So, there was a very interesting commentary on ESPN Soccernet about our recent visit to Korea, and how we, in effect, broke the toilets, insulted the host and left the party throwers unhappy.
I read that. I think they’re right. If you roll into a country as an ambassador of your club, you have your business correct. This means that there is stuff that you do and don’t do.
–In other words, you know who’s going to play and what the contract stipulates about who’s going to play.
–You DON’T confuse North and South Korea.
–You don’t have your star player in effect say “Wherever in the hell this is. Whatevs. I’m too tired from frolicking with dolphins and stuff while on vacation.”
That’s a king-sized dose of Not Cool. I wouldn’t ask us back, frankly. Some might say “Good. Less long travel,” but that area of the world is an immense, untapped revenue stream. If we get in there, it means potentially millions of shirt sales, new socis (provided Rosell lets such things happen), etc.
Clubs do tours such as that for business. We netted a cool 2 million from that match, a total that would have been 200,000 light, had Messi not taken part for his goal-laden cameo. It’s business that helps the club, helps us have the kind of international profile that enables our farm to continue drawing talented players from around the world, and it’s just flat-out cool.
It vexes me mightily to see our players acting like the high-and-mighty blokes that people accuse us of being. It’s why I scoff at the notion that there is a collective, club-wide effort to do something like “unsettle” Cesc Fabregas. We can’t even be bothered to, on the plane ride over, say “Okay, we’re going to South Korea. Journalists are going to ask, and here’s who they played in the World Cup. This country matters as long as you’re here. Let’s act like it does.”
Do players have a right to speak their minds? Yes. Do they have a right to act as though they are not part of a collective that is FC Barcelona, an entity that is beholden to fans, socis, board members and supporters around the world? Hell, no. Yes. Messi is tired. But he isn’t tired from the World Cup. He’s tired from a nice, loooong vacation, a loooong flight and the psychic burden of wrestling with failure. Is that South Korea’s fault? Smile, make pretty and have a club handler fill you in on how the hell to act.
I think that ESPN’s suggestion that we are culpable for the organizing firm not making sure World Cup stars were going to be on the tour is another matter altogether. We aren’t. It would have been easy enough to make those queries and arrangements when booking the tour, and plan accordingly. Not our fault. Some might suggest that we should have checked with Xavi, Iniesta and Villa, since it is our tour, to ensure that they were there. I disagree. We have the responsibility to make sure that the club is in the best shape for the coming season. If that means that Xavi, Villa and Iniesta get an extra-long vacation, so be it. But if they had decided to report in time for this tour, they, as the people who did appear, would have had to have come correct.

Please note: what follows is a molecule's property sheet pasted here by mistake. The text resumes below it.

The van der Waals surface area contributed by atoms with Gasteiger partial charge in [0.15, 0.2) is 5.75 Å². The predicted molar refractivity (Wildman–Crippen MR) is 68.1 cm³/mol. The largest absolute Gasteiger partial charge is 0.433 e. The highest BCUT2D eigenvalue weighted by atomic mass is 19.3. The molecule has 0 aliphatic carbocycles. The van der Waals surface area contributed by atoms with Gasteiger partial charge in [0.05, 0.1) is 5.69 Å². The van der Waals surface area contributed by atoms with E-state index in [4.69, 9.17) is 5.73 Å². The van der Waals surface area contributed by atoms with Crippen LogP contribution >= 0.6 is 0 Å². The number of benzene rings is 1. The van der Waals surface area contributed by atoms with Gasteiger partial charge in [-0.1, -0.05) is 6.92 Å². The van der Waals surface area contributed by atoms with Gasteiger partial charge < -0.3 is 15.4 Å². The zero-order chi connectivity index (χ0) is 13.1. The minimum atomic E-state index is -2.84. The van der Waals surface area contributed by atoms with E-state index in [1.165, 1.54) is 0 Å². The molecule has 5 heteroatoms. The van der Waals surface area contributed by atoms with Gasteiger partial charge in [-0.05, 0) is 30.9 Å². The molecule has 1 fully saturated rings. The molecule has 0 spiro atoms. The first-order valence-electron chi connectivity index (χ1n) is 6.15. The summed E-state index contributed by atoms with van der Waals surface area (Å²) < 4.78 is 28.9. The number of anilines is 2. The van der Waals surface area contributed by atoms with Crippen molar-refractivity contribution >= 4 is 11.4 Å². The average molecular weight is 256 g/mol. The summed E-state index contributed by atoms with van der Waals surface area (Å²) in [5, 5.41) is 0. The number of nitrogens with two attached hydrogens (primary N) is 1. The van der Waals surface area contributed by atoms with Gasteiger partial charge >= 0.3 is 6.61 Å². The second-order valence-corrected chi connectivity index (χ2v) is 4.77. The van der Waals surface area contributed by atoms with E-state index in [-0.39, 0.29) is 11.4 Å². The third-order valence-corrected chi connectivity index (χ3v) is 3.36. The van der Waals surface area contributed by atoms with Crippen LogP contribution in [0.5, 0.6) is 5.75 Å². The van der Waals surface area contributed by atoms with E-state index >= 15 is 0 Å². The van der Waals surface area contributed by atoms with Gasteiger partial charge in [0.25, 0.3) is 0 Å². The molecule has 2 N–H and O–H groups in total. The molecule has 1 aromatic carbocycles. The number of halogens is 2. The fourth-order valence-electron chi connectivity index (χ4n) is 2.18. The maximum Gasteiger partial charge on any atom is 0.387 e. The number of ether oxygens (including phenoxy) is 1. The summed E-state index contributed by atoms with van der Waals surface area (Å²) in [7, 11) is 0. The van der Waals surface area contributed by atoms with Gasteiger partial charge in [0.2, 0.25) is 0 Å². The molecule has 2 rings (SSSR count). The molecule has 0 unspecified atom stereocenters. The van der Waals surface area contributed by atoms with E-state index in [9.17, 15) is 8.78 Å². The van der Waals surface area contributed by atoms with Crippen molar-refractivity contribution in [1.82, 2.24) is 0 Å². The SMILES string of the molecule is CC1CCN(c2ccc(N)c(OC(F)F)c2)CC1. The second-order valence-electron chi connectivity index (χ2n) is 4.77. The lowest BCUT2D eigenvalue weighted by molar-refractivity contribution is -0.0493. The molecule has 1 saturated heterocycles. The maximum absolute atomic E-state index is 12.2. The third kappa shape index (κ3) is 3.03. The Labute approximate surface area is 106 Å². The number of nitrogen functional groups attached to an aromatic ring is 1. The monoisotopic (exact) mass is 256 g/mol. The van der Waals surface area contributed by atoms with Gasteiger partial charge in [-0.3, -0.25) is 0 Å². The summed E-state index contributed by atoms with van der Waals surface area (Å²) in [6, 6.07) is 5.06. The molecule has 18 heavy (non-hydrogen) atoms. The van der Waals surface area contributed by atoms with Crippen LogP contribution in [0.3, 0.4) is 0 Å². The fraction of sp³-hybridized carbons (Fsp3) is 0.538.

—Should Messi have played? Not if Guardiola didn’t want him to. Period. He knows his squad. The sporting director of the club shouldn’t have to intervene in a situation to keep hosts of a friendly happy. That train has already left the station. Again, we should have been on the same page. You can’t tell a coach that he has to play someone vital to the long-term success of his team. First you sell his chosen center back without his full acquiescence, then this. If you were writing a handbook about how to run a successful coach out of town, these would be the first two chapters.
—More irritants: Del Bosque can go to hell. ZubiZa is right in calling nonsense on the call-up of the 7 Barca players who also participated in the World Cup for a nonsense friendly against Mexico, three days before our Copa defense against Sevilla. His excuse that the club didn’t ask for those players to be held out is nonsense. They’re still on vacation, you dour-faced fool. And Mexico called up Jonathan Dos Santos for the friendly as well, because why not? Let’s make sure that ALL of Barca’s midfielders are tired. The players are not going to ignore the call-up, and they can’t very well claim injuries from being on vacation.
My guess is that Del Bosque will play them, but not for very long. The bit of action might be a good thing, to shake out the cobwebs before they start kicking balls in actual anger. At some point it comes down to club vs country, and the right of a club to control its players. Country pays a player’s heart, club pays a player’s bills. Most players are thrilled to represent their country, and I’m sure that Spain’s players are. But this is a friendly. Give them a break. Please. Yes, qualifications for Euro 2012 begin in September, against powerhouse Liechtenstein. I assume Del Bosque wants to make sure the side is in tip-top shape for that intense test.
And that’s what I know.